I was disappointed in this book. The characters start out on an interesting note (Is there some kind of metaphysical element here?) but fizzle down into a flat-line. Although Kim shows strength in her character, she wavers back and forth between accepting and rejecting Darius without really exploring either side (She accepts things too easily and when she does get mad at him, she forgives him so quickly--I don't think she really knows what's on her mind). Darius seems to have only one real character trait: bossy.
All in all, I found this book disappointing. The witches' characters are also underdeveloped. Their plans for Kim are a bit far-fetched. Question: What was the reasoning behind the red rose?
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5 of 5 people found the following review helpful By A Customer on September 24, 2000
Format: Mass Market Paperback
If you are a big Jayne Ann Krentz fan, which I am, you will appreciate the alpha male in this book. However, I was disappointed in the heorine's back and forth emotions. One minute she's in love with him, the next she hates him..etc.etc. I think she forgives him way too easily too many times, but overall it was an easy read. Not her usual standards, but not a total loss.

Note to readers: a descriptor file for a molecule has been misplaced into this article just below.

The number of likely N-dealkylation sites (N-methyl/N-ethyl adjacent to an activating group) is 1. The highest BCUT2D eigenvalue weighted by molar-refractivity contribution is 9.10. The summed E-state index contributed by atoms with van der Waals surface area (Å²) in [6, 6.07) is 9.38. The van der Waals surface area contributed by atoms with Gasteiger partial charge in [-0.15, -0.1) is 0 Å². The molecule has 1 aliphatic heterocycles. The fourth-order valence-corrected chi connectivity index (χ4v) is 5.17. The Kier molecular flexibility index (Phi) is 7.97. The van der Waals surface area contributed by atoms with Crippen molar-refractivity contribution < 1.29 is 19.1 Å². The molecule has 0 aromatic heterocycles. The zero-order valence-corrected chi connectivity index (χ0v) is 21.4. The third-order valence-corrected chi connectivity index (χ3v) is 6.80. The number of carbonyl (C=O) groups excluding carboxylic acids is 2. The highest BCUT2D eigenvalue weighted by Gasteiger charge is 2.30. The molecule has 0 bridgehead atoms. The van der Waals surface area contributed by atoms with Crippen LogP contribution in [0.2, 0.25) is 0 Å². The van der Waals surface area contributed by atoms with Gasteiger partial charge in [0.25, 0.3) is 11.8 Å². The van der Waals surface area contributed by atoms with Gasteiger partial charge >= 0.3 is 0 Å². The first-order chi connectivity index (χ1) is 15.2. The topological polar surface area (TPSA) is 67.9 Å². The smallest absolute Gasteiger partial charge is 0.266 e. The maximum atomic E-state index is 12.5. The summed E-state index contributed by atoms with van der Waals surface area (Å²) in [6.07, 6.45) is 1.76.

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4 of 4 people found the following review helpful By Venus A. Rachal VINE VOICE on January 26, 2007
Format: Paperback
I recently got the single title book Witchcraft by Jayne Ann Krentz. I cannot comment on the anthology version which has recently been released, only on Witchcraft itself.

That being said, I must say that the characters are lively and engaging, but I cringed or laughed through every single love scene in the book. I have to admit that I am a big fan of Jayne's and I read pretty much every book she writes under the Amanda Quick pen name. I don't ever remember laughing through the other books!